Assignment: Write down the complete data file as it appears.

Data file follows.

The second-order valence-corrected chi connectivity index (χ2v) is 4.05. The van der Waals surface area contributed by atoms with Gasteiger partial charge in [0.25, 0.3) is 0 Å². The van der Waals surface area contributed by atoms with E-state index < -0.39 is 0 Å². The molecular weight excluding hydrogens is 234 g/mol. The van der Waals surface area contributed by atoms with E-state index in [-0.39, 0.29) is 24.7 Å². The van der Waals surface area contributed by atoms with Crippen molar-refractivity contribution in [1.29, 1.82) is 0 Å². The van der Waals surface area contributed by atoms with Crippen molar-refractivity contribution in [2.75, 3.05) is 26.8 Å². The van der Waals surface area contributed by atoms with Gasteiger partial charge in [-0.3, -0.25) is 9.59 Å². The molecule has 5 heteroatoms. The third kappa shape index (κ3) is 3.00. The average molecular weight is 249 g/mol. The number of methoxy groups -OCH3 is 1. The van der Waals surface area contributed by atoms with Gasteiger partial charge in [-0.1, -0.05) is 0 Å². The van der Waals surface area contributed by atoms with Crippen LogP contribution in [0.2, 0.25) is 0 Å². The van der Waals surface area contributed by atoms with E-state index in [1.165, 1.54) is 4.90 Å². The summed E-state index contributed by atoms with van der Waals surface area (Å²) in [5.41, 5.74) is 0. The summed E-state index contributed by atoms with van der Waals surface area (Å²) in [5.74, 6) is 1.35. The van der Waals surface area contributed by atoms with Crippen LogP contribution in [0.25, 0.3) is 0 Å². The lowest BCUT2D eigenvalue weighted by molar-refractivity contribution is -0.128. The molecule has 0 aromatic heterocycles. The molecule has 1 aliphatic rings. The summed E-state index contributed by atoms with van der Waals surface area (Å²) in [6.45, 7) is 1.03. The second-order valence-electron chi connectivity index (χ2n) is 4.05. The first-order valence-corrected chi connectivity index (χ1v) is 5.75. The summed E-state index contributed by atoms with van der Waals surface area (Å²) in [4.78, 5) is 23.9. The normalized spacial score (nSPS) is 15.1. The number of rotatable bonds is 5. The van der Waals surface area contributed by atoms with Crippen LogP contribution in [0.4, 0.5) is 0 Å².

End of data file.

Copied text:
The second-order valence-corrected chi connectivity index (χ2v) is 4.05. The van der Waals surface area contributed by atoms with Gasteiger partial charge in [0.25, 0.3) is 0 Å². The van der Waals surface area contributed by atoms with E-state index < -0.39 is 0 Å². The molecular weight excluding hydrogens is 234 g/mol. The van der Waals surface area contributed by atoms with E-state index in [-0.39, 0.29) is 24.7 Å². The van der Waals surface area contributed by atoms with Crippen molar-refractivity contribution in [1.29, 1.82) is 0 Å². The van der Waals surface area contributed by atoms with Crippen molar-refractivity contribution in [2.75, 3.05) is 26.8 Å². The van der Waals surface area contributed by atoms with Gasteiger partial charge in [-0.3, -0.25) is 9.59 Å². The molecule has 5 heteroatoms. The third kappa shape index (κ3) is 3.00. The average molecular weight is 249 g/mol. The number of methoxy groups -OCH3 is 1. The van der Waals surface area contributed by atoms with Gasteiger partial charge in [-0.1, -0.05) is 0 Å². The van der Waals surface area contributed by atoms with Crippen LogP contribution in [0.2, 0.25) is 0 Å². The van der Waals surface area contributed by atoms with E-state index in [1.165, 1.54) is 4.90 Å². The summed E-state index contributed by atoms with van der Waals surface area (Å²) in [5.41, 5.74) is 0. The summed E-state index contributed by atoms with van der Waals surface area (Å²) in [5.74, 6) is 1.35. The van der Waals surface area contributed by atoms with Crippen LogP contribution in [0.25, 0.3) is 0 Å². The lowest BCUT2D eigenvalue weighted by molar-refractivity contribution is -0.128. The molecule has 0 aromatic heterocycles. The molecule has 1 aliphatic rings. The summed E-state index contributed by atoms with van der Waals surface area (Å²) in [6.45, 7) is 1.03. The second-order valence-electron chi connectivity index (χ2n) is 4.05. The first-order valence-corrected chi connectivity index (χ1v) is 5.75. The summed E-state index contributed by atoms with van der Waals surface area (Å²) in [4.78, 5) is 23.9. The normalized spacial score (nSPS) is 15.1. The number of rotatable bonds is 5. The van der Waals surface area contributed by atoms with Crippen LogP contribution in [0.4, 0.5) is 0 Å².